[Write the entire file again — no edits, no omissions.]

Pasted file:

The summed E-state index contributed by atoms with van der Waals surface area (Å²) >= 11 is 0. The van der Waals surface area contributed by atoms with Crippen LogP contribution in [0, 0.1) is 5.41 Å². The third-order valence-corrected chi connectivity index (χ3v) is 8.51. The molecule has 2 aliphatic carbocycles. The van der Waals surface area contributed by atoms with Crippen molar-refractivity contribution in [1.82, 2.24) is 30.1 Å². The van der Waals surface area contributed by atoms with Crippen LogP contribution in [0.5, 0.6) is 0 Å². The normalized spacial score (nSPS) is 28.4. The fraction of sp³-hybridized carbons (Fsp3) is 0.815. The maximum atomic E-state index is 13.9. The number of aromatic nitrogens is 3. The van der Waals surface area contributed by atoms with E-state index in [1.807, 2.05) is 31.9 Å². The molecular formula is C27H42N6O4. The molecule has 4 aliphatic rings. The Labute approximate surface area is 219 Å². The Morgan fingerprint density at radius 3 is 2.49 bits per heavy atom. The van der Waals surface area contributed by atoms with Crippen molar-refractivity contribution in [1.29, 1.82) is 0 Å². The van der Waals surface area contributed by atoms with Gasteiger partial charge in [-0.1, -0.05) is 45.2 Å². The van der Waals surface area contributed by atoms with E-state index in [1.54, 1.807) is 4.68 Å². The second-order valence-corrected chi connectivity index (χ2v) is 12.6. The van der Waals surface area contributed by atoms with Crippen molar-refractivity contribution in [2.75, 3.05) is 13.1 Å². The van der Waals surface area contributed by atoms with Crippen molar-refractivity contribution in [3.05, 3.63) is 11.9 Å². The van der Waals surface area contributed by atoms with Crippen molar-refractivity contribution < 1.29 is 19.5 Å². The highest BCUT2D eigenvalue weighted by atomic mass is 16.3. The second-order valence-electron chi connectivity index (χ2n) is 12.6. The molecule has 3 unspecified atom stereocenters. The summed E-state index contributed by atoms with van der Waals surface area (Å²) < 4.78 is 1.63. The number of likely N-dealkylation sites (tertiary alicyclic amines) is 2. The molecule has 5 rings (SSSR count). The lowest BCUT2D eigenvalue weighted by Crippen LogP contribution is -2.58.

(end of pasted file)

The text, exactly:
The summed E-state index contributed by atoms with van der Waals surface area (Å²) >= 11 is 0. The van der Waals surface area contributed by atoms with Crippen LogP contribution in [0, 0.1) is 5.41 Å². The third-order valence-corrected chi connectivity index (χ3v) is 8.51. The molecule has 2 aliphatic carbocycles. The van der Waals surface area contributed by atoms with Crippen molar-refractivity contribution in [1.82, 2.24) is 30.1 Å². The van der Waals surface area contributed by atoms with Crippen LogP contribution in [0.5, 0.6) is 0 Å². The normalized spacial score (nSPS) is 28.4. The fraction of sp³-hybridized carbons (Fsp3) is 0.815. The maximum atomic E-state index is 13.9. The number of aromatic nitrogens is 3. The van der Waals surface area contributed by atoms with E-state index in [1.807, 2.05) is 31.9 Å². The molecular formula is C27H42N6O4. The molecule has 4 aliphatic rings. The Labute approximate surface area is 219 Å². The Morgan fingerprint density at radius 3 is 2.49 bits per heavy atom. The van der Waals surface area contributed by atoms with Crippen molar-refractivity contribution in [1.29, 1.82) is 0 Å². The van der Waals surface area contributed by atoms with Gasteiger partial charge in [-0.1, -0.05) is 45.2 Å². The van der Waals surface area contributed by atoms with E-state index in [1.54, 1.807) is 4.68 Å². The second-order valence-corrected chi connectivity index (χ2v) is 12.6. The van der Waals surface area contributed by atoms with Crippen molar-refractivity contribution in [2.75, 3.05) is 13.1 Å². The van der Waals surface area contributed by atoms with Crippen molar-refractivity contribution in [3.05, 3.63) is 11.9 Å². The van der Waals surface area contributed by atoms with Crippen molar-refractivity contribution < 1.29 is 19.5 Å². The highest BCUT2D eigenvalue weighted by atomic mass is 16.3. The second-order valence-electron chi connectivity index (χ2n) is 12.6. The molecule has 3 unspecified atom stereocenters. The summed E-state index contributed by atoms with van der Waals surface area (Å²) < 4.78 is 1.63. The number of likely N-dealkylation sites (tertiary alicyclic amines) is 2. The molecule has 5 rings (SSSR count). The lowest BCUT2D eigenvalue weighted by Crippen LogP contribution is -2.58.